The Ledger also contacted Seth Katzen, CEO of the Jewish Federation of Delaware, who was unaware of the ad campaign. Katzen quickly emailed SpareFoot.com, requesting “an immediate removal or correction” of the Palestine map in the Delaware infographic.
In response, the creator of the ad campaign explained, “I based our comparisons off Wikipedia’s List of Sovereign States and Dependencies by Area, which I’m aware contains areas that are not recognized states and have politically contentious borders, and while I did add caveats noting this in some circumstances I was inconsistent in doing so. This campaign was all done in fun and there was never any intention of making political statements or stepping on toes.”
The map of “Palestine” was subsequently removed from the Delaware infographic.
The incident appears to have been put to rest, at least for now. But should it have been cause for concern to begin with? The Ledger reached out to several local Jewish organizations to determine whether the SelfStorage.com ad campaign merited a response from a Jewish communal or watchdog organization and if so, what the appropriate policy and/or action should be. A few declined to comment or determined that the issue was not their bailiwick.
“I think the role of the organized Jewish community is to educate those who are responsible for an ad like this and I don’t think that we should ever assume that there’s some malicious intent. Instead of coming down on someone with a hammer, we ought to try and create a sense of understanding and try to educate as to why it might be problematic,” said David Weisberg, executive director of the Federation for Jewish Philanthropy of Upper Fairfield County.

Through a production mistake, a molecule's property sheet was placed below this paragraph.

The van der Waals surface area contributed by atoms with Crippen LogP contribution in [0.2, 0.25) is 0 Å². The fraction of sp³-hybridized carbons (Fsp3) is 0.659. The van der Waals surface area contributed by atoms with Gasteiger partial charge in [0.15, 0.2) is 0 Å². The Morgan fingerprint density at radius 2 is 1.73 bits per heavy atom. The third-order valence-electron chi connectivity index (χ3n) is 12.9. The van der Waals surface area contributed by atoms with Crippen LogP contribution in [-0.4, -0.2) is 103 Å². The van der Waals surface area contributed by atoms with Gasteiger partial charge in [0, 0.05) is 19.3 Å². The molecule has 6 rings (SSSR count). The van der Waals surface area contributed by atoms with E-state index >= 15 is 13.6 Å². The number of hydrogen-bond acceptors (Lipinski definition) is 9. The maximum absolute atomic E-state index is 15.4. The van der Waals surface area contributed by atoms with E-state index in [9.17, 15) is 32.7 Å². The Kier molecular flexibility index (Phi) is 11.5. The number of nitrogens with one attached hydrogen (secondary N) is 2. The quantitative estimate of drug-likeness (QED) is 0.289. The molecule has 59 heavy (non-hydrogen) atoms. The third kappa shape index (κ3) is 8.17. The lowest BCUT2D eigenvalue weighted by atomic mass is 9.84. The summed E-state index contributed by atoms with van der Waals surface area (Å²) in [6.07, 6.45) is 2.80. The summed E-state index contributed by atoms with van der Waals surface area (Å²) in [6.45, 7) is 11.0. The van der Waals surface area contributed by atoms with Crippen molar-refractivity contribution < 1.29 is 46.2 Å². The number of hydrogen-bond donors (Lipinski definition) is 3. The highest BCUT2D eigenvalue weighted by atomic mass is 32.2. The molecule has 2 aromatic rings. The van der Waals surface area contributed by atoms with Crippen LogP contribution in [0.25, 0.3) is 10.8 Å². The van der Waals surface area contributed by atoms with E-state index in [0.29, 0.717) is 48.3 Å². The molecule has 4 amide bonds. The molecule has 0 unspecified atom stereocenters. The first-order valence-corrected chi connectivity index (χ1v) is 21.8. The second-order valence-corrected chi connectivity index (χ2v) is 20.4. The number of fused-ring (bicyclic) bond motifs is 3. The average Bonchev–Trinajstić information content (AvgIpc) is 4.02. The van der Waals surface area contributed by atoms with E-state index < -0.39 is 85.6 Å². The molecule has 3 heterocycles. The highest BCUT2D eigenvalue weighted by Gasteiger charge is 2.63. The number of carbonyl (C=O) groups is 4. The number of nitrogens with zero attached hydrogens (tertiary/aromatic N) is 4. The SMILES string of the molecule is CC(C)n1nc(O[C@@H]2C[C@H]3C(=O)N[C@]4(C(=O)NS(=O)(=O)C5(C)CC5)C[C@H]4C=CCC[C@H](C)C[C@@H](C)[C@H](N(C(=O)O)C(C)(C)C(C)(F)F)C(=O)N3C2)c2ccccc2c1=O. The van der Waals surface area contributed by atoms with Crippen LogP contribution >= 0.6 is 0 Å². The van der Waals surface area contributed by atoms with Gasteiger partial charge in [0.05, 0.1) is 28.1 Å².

“I think that folks should feel comfortable calling their local Jewish Federation and their local Jewish Federation can decide who’s best to help. I don’t think that anyone should be responsible for having to navigate his or her way through 10 different organizations and decide who’s the best one to call. Your Federation’s going to figure out the best way to move the concern forward,” he added.
When contacted by the Ledger, Howard Sovronsky, CEO of the Jewish Federation of Greater Hartford, did not hesitate to take action, calling the SpareFoot.com marketing department to explain why the Palestine map was inappropriate and to request that it be removed from the Connecticut infographic.
His appeal was honored and the PR-marketing representative he had spoken with emailed an apology for the error. Sovronsky then asked for an apology letter or email from an authorized representative of SpareFoot.com that he could share with the Greater Hartford Jewish community. As of press time, Sovronsky had not heard back from the company.
Like Delaware, the Connecticut “state storage unit” infographics no longer contain a map of “Palestine.”
CAP: When the above ad for SelfStorage.com brought complaints from the Jewish Federation of Greater Hartford, the advertisers made some textual adjustments.